And other unions were supporting the strike?
Everyone in a union all over the country came out. The UAW, I have a debt of gratitude to them that can never be repaid. The rank and file members, officers. They went out of their way, but also the IBEW, the Wobblies. Every union. It was not an unusual thing to meet people from almost anywhere out at Sterling Heights. The solidarity was just amazing.
The Wobbly Kitchen had its roots in this too, right?
One of the greatest things that happened during that time was the Wobblies. You know the IBEW was actually forced to cross the picket line in the strike. Something that nobody likes to talk about. And a lot of those guys were just so deeply ashamed that their union signed that contract. You know the IBEWs still like that. The Wobblies naturally. But what they did was they banded together and they started with what they called Ox Roasts. They were big hall parties in the union halls, and strikers could go free or for $3 if they could afford it. It was like the only night out that a lot of these guys ever had. To be able to go with your kids, and you could smoke in the union halls in those days. Big giant hall parties every week, and then they started bringing food to the picket lines. They’d show up with sandwiches and hot chocolate and soups. In the worst weather there was always something hot to eat. And they’re the ones that renovated the Sunday Journal offices. If you go up into the top offices of the Anchor now, the reasons that there’s electricity and heating and cooling is because these guys all came in and volunteered to make it a real office. Again, people that had no personal dog in the fight went out of their way to help us. And those guys were on every picket line, on the front lines, putting their hearts into it just like us. As strikers, They were magnificent. People like that taught me everything I ever need to know and will know about solidarity, which is a real thing, not just something you sing in a song.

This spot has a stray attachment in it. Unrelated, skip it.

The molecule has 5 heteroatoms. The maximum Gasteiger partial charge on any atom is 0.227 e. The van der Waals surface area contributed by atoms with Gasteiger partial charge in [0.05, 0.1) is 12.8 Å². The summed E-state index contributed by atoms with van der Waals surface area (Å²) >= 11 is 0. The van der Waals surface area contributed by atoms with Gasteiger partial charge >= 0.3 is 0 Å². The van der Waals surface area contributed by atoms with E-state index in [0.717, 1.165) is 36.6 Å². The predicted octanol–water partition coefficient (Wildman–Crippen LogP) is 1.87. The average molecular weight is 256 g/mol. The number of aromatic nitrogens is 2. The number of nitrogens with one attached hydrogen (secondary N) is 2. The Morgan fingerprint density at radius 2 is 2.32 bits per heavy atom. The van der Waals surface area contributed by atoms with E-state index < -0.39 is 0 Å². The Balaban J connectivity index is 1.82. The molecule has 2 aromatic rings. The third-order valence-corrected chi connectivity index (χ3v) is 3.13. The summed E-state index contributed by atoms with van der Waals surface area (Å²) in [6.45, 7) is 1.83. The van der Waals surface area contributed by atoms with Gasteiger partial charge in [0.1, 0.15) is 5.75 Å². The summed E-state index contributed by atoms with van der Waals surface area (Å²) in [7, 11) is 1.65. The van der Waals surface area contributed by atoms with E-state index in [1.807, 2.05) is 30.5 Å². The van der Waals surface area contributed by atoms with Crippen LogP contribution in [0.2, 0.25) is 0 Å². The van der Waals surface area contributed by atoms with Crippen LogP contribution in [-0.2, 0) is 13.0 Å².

What was your role in the strike?
My union president asked me to go to work right on the Human Services Committee. I was contacted by the UAW and the AFL-CIO, and we printed up the first newspaper called the Detroit Union….It was mostly Detroit News writers that worked with me. We put out three issues before basically we got kicked out. We sort of quit, because we didn’t like the interference from the more corporate unionists. I went to work with The Sunday Journal at that point, and I ran the classified ads.
Any conflicts with scabs?
All the time. [laughs]. I used to really like bothering scabs. We used to throw pennies at them. “Come one, you’ll do anything for money. Here’s a penny,” we’d bark at them. Walk down the street and bark at them. Harassing scabs was more fun than it really should of been. I’ve rethought that strategy a lot since then. It’s not helpful, but it felt really good at the time. And they used to hang out the windows and wave dollar bills at us. They were terrible.
Tell us about the community support for the strike.
The community was overwhelmingly in favor of the strike. People would watch TV, leave the TV on, and drive down to Sterling Heights. It was unbelievable, but everybody supported it. You would go down streets and every house would have a “No Scab Paper” sign. The newspapers have never been even close to getting over the losses of subscribers and ads.
How and when did the strike end?
The strike ended in 1999 with a whimper. The official strike strategy was around the legal cases of unfair labor practices. We won every single court case. All the way up to the final appeal, when we lost.
That night, I had to go to work. Oh my god! I could not speak. Everyone was staring at me as I walked in the room and sat down at my desk. I could hear people whispering and I heard the boss say: “Just stay away from her.”